We reaffirm the crucial role of partnerships between countries, through the private sector, market based approaches, and through the mobilization of international resources.
We commit ourselves to assume leadership in changing unsustainable production and consumption patterns. Measures identified must be backed by specific means of implementation.
19. We stress the need for early and effective preparations at all levels. We recognize that the engagement of civil society (citizens, non-governmental organisations, workers and business organizations, indigenous groups) will be critical to the success of Johannesburg Summit in 2002. Their involvement must be assured throughout the preparatory process as well as in implementing and monitoring its results.
20. The private sector has emerged as a global actor that has a significant impact on the environmental trends through its investment and technology decisions. A more active involvement by business in efforts to promote sustainable development, as well as a greater commitment to a new culture of environmental stewardship, should be pursued.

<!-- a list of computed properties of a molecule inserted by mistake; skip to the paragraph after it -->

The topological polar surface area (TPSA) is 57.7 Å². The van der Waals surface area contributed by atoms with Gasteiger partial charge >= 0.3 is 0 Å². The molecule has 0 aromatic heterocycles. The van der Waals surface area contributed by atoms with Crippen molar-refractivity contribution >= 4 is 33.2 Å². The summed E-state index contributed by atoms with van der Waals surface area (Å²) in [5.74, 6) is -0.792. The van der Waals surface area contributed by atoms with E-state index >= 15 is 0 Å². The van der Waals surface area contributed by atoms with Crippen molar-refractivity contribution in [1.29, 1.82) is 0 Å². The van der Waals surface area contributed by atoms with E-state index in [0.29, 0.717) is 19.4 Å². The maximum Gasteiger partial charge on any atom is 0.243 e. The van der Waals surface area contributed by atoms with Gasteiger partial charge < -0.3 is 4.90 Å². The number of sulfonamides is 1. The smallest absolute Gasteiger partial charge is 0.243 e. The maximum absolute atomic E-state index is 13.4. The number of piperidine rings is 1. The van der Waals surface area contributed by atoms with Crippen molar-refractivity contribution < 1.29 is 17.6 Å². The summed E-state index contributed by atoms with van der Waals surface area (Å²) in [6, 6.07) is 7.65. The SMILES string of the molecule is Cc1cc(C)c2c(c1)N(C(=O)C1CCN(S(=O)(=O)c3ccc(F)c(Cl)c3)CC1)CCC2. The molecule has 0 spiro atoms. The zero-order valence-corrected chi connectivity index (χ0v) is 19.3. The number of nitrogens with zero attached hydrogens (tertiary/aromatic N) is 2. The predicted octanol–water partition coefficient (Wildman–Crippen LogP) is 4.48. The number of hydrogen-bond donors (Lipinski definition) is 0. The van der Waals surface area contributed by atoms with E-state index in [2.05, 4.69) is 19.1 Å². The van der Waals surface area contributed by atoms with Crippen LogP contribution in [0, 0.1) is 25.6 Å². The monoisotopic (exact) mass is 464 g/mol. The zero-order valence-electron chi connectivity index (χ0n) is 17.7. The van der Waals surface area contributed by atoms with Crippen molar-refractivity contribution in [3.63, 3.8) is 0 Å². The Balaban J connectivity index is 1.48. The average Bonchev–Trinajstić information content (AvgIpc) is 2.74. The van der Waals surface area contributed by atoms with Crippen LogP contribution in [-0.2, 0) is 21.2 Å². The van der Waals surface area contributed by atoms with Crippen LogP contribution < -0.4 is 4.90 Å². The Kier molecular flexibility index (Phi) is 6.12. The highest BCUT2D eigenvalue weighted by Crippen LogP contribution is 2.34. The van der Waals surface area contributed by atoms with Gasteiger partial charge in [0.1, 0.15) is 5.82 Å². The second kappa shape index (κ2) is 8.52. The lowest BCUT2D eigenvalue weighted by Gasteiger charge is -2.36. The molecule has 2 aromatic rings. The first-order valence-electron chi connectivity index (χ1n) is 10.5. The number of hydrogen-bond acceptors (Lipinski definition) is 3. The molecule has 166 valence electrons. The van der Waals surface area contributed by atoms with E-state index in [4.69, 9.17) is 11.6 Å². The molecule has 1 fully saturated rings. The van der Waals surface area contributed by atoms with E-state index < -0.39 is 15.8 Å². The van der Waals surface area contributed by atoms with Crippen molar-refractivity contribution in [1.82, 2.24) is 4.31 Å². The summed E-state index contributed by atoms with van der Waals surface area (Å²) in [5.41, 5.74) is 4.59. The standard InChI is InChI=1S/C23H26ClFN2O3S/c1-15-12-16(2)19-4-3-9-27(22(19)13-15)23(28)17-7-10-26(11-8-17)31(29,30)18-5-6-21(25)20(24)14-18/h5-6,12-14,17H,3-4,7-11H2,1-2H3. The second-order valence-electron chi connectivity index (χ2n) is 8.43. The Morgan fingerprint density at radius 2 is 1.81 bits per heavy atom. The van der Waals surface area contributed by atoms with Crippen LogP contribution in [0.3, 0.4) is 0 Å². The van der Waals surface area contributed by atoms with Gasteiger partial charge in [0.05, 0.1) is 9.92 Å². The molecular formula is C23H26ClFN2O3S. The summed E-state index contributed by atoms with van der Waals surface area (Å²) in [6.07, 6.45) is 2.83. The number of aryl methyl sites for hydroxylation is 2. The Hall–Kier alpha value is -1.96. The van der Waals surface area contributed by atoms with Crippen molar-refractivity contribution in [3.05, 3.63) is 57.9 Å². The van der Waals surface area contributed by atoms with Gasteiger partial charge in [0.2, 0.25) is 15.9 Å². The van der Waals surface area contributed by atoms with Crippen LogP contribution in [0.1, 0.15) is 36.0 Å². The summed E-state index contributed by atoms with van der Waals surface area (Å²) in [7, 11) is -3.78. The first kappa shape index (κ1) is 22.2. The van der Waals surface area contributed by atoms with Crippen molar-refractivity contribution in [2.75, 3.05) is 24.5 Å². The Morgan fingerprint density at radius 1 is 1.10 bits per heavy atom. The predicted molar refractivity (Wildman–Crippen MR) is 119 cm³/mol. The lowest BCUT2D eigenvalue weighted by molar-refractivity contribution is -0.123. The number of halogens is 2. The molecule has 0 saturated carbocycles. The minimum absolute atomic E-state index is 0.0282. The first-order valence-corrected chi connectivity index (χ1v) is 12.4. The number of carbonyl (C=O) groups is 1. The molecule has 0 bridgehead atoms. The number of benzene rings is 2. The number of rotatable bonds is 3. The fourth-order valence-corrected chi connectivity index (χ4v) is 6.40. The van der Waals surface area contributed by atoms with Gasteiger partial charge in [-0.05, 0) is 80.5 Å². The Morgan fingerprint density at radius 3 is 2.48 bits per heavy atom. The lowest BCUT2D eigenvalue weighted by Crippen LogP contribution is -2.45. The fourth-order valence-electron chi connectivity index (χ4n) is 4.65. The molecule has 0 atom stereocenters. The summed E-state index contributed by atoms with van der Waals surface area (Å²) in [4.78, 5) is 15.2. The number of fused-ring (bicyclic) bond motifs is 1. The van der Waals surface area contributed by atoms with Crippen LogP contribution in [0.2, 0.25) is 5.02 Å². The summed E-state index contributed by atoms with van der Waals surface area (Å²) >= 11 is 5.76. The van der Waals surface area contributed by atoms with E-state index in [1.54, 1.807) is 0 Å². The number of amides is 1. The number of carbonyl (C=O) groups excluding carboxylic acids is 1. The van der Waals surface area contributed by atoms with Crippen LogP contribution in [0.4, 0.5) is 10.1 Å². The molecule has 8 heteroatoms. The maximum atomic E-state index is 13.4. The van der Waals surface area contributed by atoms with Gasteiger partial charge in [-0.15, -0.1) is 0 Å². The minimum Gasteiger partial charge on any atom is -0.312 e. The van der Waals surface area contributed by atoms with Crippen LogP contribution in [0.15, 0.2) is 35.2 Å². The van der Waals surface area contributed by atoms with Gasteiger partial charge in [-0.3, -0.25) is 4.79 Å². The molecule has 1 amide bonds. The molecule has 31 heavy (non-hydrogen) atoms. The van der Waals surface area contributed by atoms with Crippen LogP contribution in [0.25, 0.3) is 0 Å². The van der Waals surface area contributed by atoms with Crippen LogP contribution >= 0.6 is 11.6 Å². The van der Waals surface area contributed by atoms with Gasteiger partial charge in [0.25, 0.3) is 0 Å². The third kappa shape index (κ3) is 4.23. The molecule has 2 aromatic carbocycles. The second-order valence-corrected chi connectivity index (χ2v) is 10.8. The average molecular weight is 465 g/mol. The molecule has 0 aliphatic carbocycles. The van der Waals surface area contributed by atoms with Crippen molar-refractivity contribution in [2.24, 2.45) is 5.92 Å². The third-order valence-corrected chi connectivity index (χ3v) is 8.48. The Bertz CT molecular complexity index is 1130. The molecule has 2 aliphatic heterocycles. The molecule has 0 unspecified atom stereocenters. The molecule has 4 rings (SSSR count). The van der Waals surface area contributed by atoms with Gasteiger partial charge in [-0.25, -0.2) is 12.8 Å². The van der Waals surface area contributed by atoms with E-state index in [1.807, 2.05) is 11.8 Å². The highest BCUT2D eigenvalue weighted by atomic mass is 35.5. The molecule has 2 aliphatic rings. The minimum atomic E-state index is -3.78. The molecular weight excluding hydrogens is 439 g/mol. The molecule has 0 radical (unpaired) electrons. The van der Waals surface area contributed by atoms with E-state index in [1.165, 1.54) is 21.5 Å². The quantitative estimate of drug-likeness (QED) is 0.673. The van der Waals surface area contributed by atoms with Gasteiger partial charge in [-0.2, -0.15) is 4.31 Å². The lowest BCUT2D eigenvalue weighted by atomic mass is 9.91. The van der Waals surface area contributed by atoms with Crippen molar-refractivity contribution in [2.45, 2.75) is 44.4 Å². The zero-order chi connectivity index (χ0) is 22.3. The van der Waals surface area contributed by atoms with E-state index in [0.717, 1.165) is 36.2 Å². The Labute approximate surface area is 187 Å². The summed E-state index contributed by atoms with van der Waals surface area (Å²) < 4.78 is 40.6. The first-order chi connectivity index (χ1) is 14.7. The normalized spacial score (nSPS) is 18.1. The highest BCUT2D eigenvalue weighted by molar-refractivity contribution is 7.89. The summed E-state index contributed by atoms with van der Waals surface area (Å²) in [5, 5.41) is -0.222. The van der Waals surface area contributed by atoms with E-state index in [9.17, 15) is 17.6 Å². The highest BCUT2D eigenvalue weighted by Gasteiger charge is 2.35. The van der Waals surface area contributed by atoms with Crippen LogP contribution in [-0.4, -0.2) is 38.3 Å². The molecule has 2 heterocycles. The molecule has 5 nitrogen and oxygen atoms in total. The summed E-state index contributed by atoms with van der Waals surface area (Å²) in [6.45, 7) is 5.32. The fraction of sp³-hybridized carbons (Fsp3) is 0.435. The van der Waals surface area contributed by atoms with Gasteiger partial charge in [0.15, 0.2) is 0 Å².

Environmental Governance, and integration of environmental policy into other sectorial policies
21. The strengthening of international environmental governance is important to meet the challenges of the 21st century and to implement multilateral environmental agreements. Effective, accountable governance not only helps to strengthen democracy and human rights, promote economic prosperity and social cohesion, and reduce poverty, but is critical to enhance environmental protection and the sustainable use of natural resources, and deepen confidence in government and public administration.
22. Furthermore, we underline that environmental considerations should be taken into account throughout the negotiations of the next WTO round with a view to achieving by the end of the round an overall outcome which respects global and regional environmental committments and contributes to the advancement of sustainable development. The new round should maximise the potential for positive synergies between trade liberalization, environmental protection and economic and social development, including through the phasing out of environmentally harmful subsidies.